Live Securely in 2023 (part 4 of 4)

Still following along but not feeling secure, or without care? I’ve summarized the last couple posts in this series in a handy grid below, organized by the two main areas, identity protection and software updates.


While I don’t advocate printing it out, it can be easily copied into a doc and used as a checklist. I’ve also added some more advanced tips to the grid in case you need to amp up your defenses.


2023 Protect Your Identity Update Your Software
Basic / Required
  • Use long passwords, 15 characters or more
  • Use complex passwords with letters, numbers and characters
  • Use a unique password for each site/service
  • Monitor the news for breached services you use
  • Use a second factor for authentication (2FA, MFA)
  • Keep your browsers up to date
  • Update your operating system (OS) monthly
  • Update your phone and/or tablet OS
  • Never “root” or “jailbreak” a device
Modern / Recommended
  • Use a password manager
  • Risk rank your accounts and logins
  • Use passphrases instead of passwords
  • Detect phishing attempts and report them
  • Set your OS to auto-update and restart regularly
  • Set your mobile apps to auto-update
  • Change the manufacturer’s default passwords (especially for IoT devices)
  • Update your wireless router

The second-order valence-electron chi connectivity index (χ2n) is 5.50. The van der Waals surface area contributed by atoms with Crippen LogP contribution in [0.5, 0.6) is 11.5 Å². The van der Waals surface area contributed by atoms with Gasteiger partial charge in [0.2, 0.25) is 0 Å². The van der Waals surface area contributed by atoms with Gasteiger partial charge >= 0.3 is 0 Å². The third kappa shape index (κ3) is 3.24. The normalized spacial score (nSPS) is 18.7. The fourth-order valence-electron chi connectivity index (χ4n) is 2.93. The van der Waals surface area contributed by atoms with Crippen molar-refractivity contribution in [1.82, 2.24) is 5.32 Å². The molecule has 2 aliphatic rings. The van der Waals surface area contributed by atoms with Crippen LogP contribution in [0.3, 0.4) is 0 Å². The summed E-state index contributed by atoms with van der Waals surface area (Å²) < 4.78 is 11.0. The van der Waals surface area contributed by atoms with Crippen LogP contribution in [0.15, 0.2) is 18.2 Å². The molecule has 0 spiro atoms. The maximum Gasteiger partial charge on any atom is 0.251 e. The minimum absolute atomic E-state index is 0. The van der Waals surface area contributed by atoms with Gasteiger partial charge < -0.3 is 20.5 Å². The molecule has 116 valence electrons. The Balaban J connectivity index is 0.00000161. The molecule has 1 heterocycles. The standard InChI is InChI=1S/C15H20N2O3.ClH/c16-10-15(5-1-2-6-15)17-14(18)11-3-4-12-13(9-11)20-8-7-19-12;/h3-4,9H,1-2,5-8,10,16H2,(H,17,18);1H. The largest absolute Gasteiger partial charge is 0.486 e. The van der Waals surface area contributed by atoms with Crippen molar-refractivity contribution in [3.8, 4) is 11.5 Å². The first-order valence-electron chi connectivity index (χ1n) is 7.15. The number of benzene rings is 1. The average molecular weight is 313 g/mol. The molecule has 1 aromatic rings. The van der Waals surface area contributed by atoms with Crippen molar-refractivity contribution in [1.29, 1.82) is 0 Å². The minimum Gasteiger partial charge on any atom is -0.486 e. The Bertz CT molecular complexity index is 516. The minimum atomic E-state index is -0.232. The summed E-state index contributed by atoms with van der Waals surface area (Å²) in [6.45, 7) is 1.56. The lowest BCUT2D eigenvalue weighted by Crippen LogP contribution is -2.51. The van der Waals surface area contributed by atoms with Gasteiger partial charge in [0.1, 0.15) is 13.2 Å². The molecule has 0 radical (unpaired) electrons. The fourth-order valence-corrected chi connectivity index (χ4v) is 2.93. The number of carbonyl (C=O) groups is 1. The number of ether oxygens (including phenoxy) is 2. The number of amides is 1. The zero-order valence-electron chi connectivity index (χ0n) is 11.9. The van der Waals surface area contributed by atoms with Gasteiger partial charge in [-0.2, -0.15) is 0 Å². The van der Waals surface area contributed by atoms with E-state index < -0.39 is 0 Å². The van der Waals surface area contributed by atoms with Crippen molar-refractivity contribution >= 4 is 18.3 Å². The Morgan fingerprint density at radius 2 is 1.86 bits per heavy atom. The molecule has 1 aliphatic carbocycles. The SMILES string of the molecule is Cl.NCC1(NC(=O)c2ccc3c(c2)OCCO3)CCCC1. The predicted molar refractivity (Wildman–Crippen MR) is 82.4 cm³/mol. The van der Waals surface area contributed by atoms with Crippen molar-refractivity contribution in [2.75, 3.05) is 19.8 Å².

Advanced / Professional
  • Rotate passwords/phrases annually
  • Do not allow your browsers to remember your passwords/phrases
  • For MFA, use a hardware key or trusted authenticator app
  • Detect all forms of phishing, smishing, vishing, and MFA attacks and report them
  • Back up your data before major updates
  • Update your device firmware
  • Only obtain software from trusted sources
  • Update your IoT devices, including game consoles, smart TVs, printers, etc.
  • If you use virtual machines (VMs), update the guest OS and the hypervisor they run in (such as VirtualBox, VMware)


Try your best to adopt these security measures and build them into your daily habits and routines. If you encounter a difficult process (maybe updating your wireless router), take some notes about how you ended up accomplishing the task so you can do it more easily next time.


To live securely, or “without care”, is not easy, but it’s possible. I hope this guide provides you with a prioritized listing of the elements of your digital life that you can and should control.


Bonus: The NSA just released a guide to securing your home network. Check it out here.